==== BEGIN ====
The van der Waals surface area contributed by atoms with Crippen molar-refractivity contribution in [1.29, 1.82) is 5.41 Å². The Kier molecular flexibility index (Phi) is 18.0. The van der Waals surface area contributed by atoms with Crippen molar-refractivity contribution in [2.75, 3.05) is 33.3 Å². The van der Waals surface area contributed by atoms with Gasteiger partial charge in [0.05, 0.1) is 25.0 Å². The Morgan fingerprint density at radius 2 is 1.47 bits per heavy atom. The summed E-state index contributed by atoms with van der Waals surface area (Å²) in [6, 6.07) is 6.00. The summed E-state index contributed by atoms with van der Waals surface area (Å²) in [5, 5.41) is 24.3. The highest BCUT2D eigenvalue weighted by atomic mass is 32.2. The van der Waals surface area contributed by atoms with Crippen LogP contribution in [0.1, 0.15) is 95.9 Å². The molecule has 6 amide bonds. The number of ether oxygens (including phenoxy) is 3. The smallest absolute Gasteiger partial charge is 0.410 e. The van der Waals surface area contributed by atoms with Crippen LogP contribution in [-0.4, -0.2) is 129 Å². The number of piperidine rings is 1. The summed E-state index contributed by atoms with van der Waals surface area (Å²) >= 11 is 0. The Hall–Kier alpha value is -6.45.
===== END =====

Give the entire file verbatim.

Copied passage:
The van der Waals surface area contributed by atoms with Crippen molar-refractivity contribution in [1.29, 1.82) is 5.41 Å². The Kier molecular flexibility index (Phi) is 18.0. The van der Waals surface area contributed by atoms with Crippen molar-refractivity contribution in [2.75, 3.05) is 33.3 Å². The van der Waals surface area contributed by atoms with Gasteiger partial charge in [0.05, 0.1) is 25.0 Å². The Morgan fingerprint density at radius 2 is 1.47 bits per heavy atom. The summed E-state index contributed by atoms with van der Waals surface area (Å²) in [6, 6.07) is 6.00. The summed E-state index contributed by atoms with van der Waals surface area (Å²) in [5, 5.41) is 24.3. The highest BCUT2D eigenvalue weighted by atomic mass is 32.2. The van der Waals surface area contributed by atoms with Crippen LogP contribution in [0.1, 0.15) is 95.9 Å². The molecule has 6 amide bonds. The number of ether oxygens (including phenoxy) is 3. The smallest absolute Gasteiger partial charge is 0.410 e. The van der Waals surface area contributed by atoms with Crippen LogP contribution in [-0.4, -0.2) is 129 Å². The number of piperidine rings is 1. The summed E-state index contributed by atoms with van der Waals surface area (Å²) >= 11 is 0. The Hall–Kier alpha value is -6.45.